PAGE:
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Jack Elliot - Squirrel Pie

The great blueberry hunt

Blueberries. In a pie, muffins, blueberry crisp, on your morning cereal, or straight up by the handful, right off the bush. You can’t beat ‘em. They are truly one of the real treats of living in the north.

Of course anything worthwhile takes some effort. With blueberries it’s picking them. But before you can pick them you have to locate a good patch and here’s the rub.

Deep thinkers

Moose sent me an email the other day claiming that men are deep thinkers and supported that argument with the hypothesis that the pain of childbirth did not hold a candle to the male equivalent of being kicked in the groin. A good argument, but since he has never given birth, as far as I know, he needs delve a little deeper into his thinking.

China Day 11

It dawned sunny and warm. Blue sky! Really our first, so it is time for the sunglasses. Our hotel in Suzhou was very nice and everyone has survived their illnesses so far. After breakfast it’s all aboard for more site seeing. Our guide Jackie launched into our morning Chinese class…All very informative. Too bad my short term memory is shot.

Dangerous words

Ah spring. The grass is green and the mower is just begging to be fired up. The grass on the golf course is also green and the golf cart is ready to roll. The water on the river is sparkling, the outboard is fueled, the minnow bucket filled, and that whole assortment of new tackle lovingly selected over several visits to Bass Pro over the winter is just begging to be tested.

That’s when it happens.

Allergic reactions

It’s a retread, but true, and comes as a warning to grandparents expecting sneaky grandkids over the summer.

Sunday, July 25, 2010

The gene pool has been visiting in force these past weeks. The questions and methods of weaseling desires out of the grandparents are sophisticated enough to put most espionage agencies to shame. For example:

“Lala, how come you don’t have a cat or a dog?” asked ‘she who we cannot say no to’.

China update

By Jack Elliott

China Day 9

It’s our last day on The Yangtze. This morning we visit a Pagoda that sits atop a magnificent rock. The Shibaozhai Pagoda at Zhong was built 300 years ago during the Qing Dynasty. It is now surrounded by a small dyke that protects it from the 175m level created by the Three Gorges Dam. and only accessible by a suspension bridge. To climb to the top of the Pagoda requires stairs up 12 floors which my knees were not up to, but the views around the perimeter were spectacular.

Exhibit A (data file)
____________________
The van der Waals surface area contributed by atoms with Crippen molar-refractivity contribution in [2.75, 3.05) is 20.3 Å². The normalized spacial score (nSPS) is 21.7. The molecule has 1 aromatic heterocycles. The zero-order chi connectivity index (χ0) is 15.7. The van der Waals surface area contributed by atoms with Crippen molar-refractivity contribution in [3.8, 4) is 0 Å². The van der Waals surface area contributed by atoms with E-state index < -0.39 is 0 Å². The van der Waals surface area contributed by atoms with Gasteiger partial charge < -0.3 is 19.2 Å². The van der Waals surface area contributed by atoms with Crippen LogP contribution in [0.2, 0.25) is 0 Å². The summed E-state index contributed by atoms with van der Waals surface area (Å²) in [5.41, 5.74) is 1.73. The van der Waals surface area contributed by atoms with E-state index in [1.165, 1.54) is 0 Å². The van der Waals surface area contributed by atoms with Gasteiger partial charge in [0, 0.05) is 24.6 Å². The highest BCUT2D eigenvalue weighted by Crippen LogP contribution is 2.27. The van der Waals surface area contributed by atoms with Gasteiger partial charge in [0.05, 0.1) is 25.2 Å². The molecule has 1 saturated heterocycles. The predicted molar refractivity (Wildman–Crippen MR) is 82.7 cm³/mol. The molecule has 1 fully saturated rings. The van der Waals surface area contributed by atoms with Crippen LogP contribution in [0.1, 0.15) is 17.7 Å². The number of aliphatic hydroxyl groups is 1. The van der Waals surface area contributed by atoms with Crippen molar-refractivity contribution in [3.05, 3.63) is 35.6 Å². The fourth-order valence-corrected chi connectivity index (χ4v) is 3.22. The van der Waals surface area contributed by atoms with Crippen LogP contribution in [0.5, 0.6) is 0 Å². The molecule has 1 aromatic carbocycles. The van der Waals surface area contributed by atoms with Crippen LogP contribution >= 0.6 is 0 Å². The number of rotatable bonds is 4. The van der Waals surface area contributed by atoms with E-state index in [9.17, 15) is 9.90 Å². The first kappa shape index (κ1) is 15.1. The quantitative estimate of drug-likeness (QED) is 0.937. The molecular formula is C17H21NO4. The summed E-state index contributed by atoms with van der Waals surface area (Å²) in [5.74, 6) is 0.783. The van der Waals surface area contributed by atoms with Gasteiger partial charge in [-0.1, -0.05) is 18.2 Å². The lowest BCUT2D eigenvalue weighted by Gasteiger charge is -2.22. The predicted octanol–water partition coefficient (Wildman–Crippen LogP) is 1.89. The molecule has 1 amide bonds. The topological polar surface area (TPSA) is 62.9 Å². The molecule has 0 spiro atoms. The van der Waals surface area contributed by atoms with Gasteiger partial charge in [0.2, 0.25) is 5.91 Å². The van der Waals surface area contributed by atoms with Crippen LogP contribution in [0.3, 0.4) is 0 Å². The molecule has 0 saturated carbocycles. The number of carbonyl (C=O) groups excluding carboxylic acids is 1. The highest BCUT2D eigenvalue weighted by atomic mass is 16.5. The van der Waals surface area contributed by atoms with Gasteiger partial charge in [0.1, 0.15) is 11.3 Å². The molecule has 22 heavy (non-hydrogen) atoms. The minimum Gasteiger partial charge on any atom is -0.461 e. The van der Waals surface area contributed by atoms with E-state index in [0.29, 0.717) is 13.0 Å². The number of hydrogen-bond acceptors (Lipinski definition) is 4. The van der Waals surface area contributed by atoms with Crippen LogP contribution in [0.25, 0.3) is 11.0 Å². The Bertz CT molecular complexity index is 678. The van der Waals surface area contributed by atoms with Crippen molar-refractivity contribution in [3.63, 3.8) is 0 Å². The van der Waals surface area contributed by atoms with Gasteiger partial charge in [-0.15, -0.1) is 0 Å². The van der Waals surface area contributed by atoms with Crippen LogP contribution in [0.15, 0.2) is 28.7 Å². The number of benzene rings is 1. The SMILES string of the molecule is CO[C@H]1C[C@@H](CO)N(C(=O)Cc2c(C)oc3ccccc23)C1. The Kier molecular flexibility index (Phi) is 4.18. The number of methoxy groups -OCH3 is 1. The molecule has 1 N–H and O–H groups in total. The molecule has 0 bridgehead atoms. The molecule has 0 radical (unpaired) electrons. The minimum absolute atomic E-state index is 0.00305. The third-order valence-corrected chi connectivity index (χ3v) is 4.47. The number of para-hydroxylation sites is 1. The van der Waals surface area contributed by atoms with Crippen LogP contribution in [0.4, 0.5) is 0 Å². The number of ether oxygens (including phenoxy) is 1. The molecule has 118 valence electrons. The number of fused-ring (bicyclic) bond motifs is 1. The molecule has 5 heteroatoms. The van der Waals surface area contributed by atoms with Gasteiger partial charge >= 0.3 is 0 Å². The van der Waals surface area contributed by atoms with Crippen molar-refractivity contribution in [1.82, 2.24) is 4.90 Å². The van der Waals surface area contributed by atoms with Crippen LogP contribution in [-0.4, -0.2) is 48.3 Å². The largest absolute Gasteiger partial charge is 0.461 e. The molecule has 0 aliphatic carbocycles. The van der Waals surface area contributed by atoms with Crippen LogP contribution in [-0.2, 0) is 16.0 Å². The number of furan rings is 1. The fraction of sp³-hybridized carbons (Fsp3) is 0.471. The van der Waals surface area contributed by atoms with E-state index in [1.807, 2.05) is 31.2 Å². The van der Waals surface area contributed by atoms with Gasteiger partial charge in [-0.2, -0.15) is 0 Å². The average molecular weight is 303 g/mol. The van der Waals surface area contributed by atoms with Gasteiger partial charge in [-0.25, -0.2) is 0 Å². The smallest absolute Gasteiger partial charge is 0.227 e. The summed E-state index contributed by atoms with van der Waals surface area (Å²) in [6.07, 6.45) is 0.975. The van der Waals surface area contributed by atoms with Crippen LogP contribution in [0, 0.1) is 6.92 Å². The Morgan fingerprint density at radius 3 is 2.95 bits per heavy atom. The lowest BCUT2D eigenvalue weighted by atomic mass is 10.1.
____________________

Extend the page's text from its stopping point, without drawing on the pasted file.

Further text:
Just say no to crack

It happened “Along about knee deep in June” a few summers back. It was a beautiful summer morning as the usual crew pulled up to the debating table at the Bakery in Rainy River. I prompted Val for an order of toast and a half-dozen other voices chirped in, “Me too.”

Val who was right in the middle of arranging the trays of fresh donuts muttered something about needing a vacation as she disappeared into the kitchen.

Along about knee deep in June

The poem expounding the virtues of June and vines ripe with strawberries that melt in your mouth is idyllic. But the truth is ‘knee deep in June grass’ and time to fire up the lawn mower. The whole topic of lawn care raised its ugly head at the debating table at the Bakery in Rainy River a few years back.

“I was pricing riding mowers this past month,” explained Frank, whose dickey ticker has made his wife really nervous whenever he undertakes any strenuous physical activity.

Getting the dirt

The gardens around our house I had built up a couple decades past have subsided. The mostly peaty, muskeg soil I used has rotted down leaving me with more old, hard clay than my potatoes like. Time for rejuvenation. So I had Kipp dump me a big load in the front yard right where the big old birch tree used to be. That tree under threat by Hydro None for decades for posing a threat to their power lines had finally had the good grace to die a natural death, much to the delight of Pickle who had been lusting after it as a supplement to his firewood stockpile.